Months ago, at the beginning of October, I headed south from San Fidel to Tucson to shoot Holly’s wedding. Along the way, I thought about moving to New York City, listened to music made by my beautiful friends, kept my token journal notes, and scribbled into my red book with steering wheel for a desk.
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10:29a – Into Arizona now, heading south on AZ-191. There is no daylight savings time here; they are always fallen back. I am a supporter of this; I like it. I like my mornings bright and my evenings dark, and I like my roads open and my views wild and my friends close.
10:42a – Will I ever be able to contain, explain, or contemplate the magnitude of how much I love driving?
1:04p – Up and down on the passes of 60W through the canyon’s hills and mesas before Show Low and Globe, my ears are popping randomly with staccato beats like the last-to-burst kernels of corn when the pot of popcorn on the stove is done and already full.
1:47p – There are only a few things that cut to the quick of me and elicit a gasp in as deep a way as the flash of gold, growing wildflowers among darker ombres.
The way radiating cirrus clouds reverberate about the crest of a steep peak above me makes it seem as if a giant stationary wave is pushing all sound and matter along.
2:38p – Into the land of agave, prickly pear, ocotillo, and saguaro – the majestics and eccentrics and thorny dwellers that populate this part of the desert world. Everything here is designed to put holes in you and thieve the wet life within you.
3:12p – A red-tailed hawk soaring steadily out my window – motionless except for the movement of air moving him – only flapped his wings in greeting after I waved my arm at him.
At the hotel, there is some sort of hearing-imparied or American Sign Language convention. And it is so interesting to walk through a silent crowd of people and know that the flurry of hands and gestures and movements is a flurry of animated conversation that you can’t hear – that no one can.
11:47a – Made the difficult decision to not go out to saguaro or another park to take pictures and instead decided to bake in the sun by the pool. There is not a drop of suntan lotion to be found, but there are palm trees and occasional breezes and conversations, always a plus.
1:30p – You know you’ve been lying still on the bleached, cracking strips of old lounge chairs for quite a long time when you open your eyes to find vultures circling you in lower and lower circles. There is another red-tailed hawk, and he soars and swoops so high that his diving towards you brings him from a black speck to a dark slash in the blue.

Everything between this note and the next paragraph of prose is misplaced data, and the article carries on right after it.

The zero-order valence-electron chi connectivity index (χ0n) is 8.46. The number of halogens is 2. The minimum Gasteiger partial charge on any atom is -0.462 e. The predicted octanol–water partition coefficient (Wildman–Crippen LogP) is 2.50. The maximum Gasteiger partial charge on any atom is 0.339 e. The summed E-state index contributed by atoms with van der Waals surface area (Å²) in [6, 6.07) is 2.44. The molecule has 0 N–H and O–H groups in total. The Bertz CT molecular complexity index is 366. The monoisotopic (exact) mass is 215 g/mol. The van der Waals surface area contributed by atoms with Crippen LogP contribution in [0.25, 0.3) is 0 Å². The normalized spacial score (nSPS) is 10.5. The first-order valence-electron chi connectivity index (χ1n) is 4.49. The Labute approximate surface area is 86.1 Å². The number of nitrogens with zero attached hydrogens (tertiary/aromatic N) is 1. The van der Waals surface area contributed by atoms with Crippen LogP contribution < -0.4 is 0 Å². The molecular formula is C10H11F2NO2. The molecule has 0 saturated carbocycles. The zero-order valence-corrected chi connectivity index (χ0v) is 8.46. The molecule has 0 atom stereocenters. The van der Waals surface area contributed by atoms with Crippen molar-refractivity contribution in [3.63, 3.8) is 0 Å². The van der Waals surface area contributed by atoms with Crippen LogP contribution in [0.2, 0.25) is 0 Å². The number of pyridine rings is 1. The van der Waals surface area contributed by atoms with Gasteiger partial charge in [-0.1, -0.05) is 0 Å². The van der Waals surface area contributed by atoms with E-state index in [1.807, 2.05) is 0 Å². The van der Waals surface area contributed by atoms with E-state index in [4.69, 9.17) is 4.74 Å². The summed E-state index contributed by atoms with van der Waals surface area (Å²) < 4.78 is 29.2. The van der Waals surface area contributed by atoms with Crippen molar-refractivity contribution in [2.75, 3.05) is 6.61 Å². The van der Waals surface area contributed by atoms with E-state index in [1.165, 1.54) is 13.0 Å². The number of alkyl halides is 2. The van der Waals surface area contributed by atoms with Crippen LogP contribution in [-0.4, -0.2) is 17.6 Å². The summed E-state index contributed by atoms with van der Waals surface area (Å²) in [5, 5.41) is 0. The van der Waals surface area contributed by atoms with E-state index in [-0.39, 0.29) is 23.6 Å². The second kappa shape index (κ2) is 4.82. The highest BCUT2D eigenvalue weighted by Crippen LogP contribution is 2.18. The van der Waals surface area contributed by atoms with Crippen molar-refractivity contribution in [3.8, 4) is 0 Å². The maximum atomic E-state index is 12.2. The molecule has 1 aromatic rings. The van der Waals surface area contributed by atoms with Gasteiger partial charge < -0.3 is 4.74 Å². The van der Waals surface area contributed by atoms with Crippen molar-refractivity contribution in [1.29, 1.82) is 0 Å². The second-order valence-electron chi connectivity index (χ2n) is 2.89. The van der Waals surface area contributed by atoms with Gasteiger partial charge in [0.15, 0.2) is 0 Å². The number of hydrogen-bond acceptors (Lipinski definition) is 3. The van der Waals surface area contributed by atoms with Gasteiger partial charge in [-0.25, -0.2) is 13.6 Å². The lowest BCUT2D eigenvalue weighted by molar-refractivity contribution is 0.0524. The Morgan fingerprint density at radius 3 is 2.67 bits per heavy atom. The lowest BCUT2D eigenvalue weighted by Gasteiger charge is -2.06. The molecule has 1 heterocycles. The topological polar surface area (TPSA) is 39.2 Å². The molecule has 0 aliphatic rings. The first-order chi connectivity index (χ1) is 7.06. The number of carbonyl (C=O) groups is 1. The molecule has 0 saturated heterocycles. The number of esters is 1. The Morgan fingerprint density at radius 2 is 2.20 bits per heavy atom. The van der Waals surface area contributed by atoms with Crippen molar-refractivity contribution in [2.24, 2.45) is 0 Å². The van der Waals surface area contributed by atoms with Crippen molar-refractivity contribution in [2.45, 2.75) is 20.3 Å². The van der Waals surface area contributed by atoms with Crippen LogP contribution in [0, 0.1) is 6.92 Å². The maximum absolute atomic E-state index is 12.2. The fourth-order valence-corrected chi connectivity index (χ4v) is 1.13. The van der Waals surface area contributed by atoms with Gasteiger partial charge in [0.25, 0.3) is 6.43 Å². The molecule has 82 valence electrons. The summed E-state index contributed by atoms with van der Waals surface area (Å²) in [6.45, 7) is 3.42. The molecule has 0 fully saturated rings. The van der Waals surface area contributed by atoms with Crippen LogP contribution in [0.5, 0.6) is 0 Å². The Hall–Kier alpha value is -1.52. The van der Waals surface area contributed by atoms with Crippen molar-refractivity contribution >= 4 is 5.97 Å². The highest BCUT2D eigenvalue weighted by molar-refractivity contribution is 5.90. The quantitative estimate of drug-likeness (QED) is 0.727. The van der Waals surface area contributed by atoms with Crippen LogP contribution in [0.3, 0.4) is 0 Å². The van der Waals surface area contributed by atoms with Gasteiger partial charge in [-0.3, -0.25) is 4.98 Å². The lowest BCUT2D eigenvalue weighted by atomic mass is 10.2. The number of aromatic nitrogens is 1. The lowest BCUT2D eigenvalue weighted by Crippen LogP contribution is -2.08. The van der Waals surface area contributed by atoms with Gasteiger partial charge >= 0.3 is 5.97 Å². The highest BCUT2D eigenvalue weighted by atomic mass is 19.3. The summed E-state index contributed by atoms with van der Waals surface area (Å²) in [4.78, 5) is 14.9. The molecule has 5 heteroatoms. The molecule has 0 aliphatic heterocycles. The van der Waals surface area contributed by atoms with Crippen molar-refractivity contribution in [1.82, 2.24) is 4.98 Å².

11:00a – The ants here are so gentle and tiny that you don’t know they are all over your toes until an accidental glance down gives them away. In contrast, there are still itching, itchy wounds on my ankle and shin left from the fire ant that hitchhiked up my pant leg over a week ago to munch my flesh – his final snack – before I gasped in burning pain and smash-slapped up and down my pant leg to stop his searing nibbles.
Leaving Tuscon, getting gas, gave a crying woman in a pink flowing dress and red backpack my last dollars for the bus. Wondered: why is life so hard?
10:16a – There is something so sweet about experiencing a place or person when you know you will not be seeing, loving, or experiencing them for a long while. You live in that moment how we should live at all moments, in the utter present, fully.
11:19a – I love seeing a supple, single-spined saguaro standing near an elder with a dozen arms or more, the young adolescent learning to grow and be strong from the oldest grandfather, greying brown and decaying though his flesh may be.
An upside to being drunk on lack of sleep and dry desert air: the gravelly tenor voice that comes with exhaustion and dehydration that means singing a man’s song in the car is a literally deeper and more satisfying duet.
5:29p – New Mexico is absolutely my favorite place, my heart’s home. One day, I will buy miles worth of land that is soaked in golden light, burnished with copper roads, and grounded with the deepest grey-green. It will be wide open to the sky, and I will plant and grow things there – myself, a garden, children, a life.
This was the last trip of skies and leaves and desert autumn before I moved east, and these pictures are so sweet to me now.
Be well, loves.